Small businesses will have small IT teams — or, more likely, a single IT professional on staff — and their role is generalist in nature. They’ll be responsible for setting up IT security, but they’ll also be managing the servers and website, as well as maintaining cloud environments and device fleets among other tasks. They’re not going to be able to dedicate significant amounts of their time to specific cyber security projects.
SEE: Australian nonprofits face cyber risk due to limited resources.
Even if they did, they wouldn’t have much to invest. Close to half of Australian small businesses (48%) spend less than $500 on cyber security per year.
For the overworked and exhausted IT professional in an SMB, the goal needs to be to establish a best practices approach to cyber security that will neither be difficult to maintain, nor require specialised resources. The new government resources announced can help with that, but there’s a lot that SMBs can do independent of that government support to get started immediately.
Small businesses should start with the ‘Essential Eight’
In recognising the limitations with what small businesses can access, the ASD and Australian Cyber Security Centre pulled together the Essential Eight — a series of best practice recommendations for security and small businesses. These are:
- Creating, implementing and managing a whitelist of approved applications.
- Implementing a process to regularly update and patch systems, software and applications.
- Disabling macros in Microsoft Office applications unless specifically required, and training employees not to enable macros in unsolicited email attachments or documents.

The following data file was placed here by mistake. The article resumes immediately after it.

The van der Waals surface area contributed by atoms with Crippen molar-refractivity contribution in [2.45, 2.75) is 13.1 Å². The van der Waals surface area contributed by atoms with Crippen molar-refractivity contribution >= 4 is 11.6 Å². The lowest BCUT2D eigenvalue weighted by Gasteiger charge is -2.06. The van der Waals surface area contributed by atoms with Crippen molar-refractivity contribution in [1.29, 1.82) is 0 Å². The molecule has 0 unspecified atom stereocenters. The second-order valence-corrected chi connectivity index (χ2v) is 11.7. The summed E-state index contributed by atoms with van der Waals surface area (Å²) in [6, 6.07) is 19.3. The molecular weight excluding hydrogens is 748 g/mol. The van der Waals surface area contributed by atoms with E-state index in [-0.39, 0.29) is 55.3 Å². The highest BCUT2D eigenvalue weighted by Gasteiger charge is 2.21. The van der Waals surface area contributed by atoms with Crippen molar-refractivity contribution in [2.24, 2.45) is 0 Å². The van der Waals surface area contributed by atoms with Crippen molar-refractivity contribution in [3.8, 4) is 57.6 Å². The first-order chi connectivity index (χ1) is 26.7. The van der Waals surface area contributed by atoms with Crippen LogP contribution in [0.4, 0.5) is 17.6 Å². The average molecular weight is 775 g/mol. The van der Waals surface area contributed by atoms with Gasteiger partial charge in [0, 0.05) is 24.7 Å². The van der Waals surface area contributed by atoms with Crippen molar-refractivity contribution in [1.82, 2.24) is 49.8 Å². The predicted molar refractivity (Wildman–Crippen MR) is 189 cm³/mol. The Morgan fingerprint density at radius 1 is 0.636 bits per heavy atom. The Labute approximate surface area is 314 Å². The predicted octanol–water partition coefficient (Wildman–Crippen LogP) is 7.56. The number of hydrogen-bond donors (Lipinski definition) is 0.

- Hardening user applications by ensuring web browsers are configured securely to block malicious content. Only using necessary browser extensions and keeping them updated.
- Restricting administrative privileges to those who need them.
- Setting up automatic updates for patching operating systems.
- Using strong, unique passwords and enabling multi-factor authentication.
- Conducting daily backups of critical data and isolating backups from your network.
While these might all seem straightforward enough, to many of the employees within small businesses, where there aren’t typically policies in place to govern best practice use of the technology, there is the need for ongoing training and vigilance from the IT function to ensure the entire organisation remains in compliance.
Equally, the investment required across these is minimal and doesn’t require the small business to take on any additional security software or solutions.
Every SMB needs a crisis management plan
In addition to implementing the Essential Eight, the IT pro or pros working in the small business should take it on themselves to come up with a response strategy in the event that there is a breach.
SEE: Explore these six steps to a successful incident response plan.
This is something even the largest of enterprises overlook to their detriment. For example, when telecommunications giant, Optus, recently experienced a total outage, one of the biggest concerns people had was the lack of communication and response. As it turned out, this was due to a lack of a crisis management plan.
IT professionals working at small businesses need to come to terms with the reality that their businesses are vulnerable. As understaffed and under-budget as many of them are, a breach is likely at some point. Having a comprehensive crisis management plan is critical for mitigating both the cost and damage done by the breach; and, in doing so, they will help their organisation be one of the majority that can recover from an incident.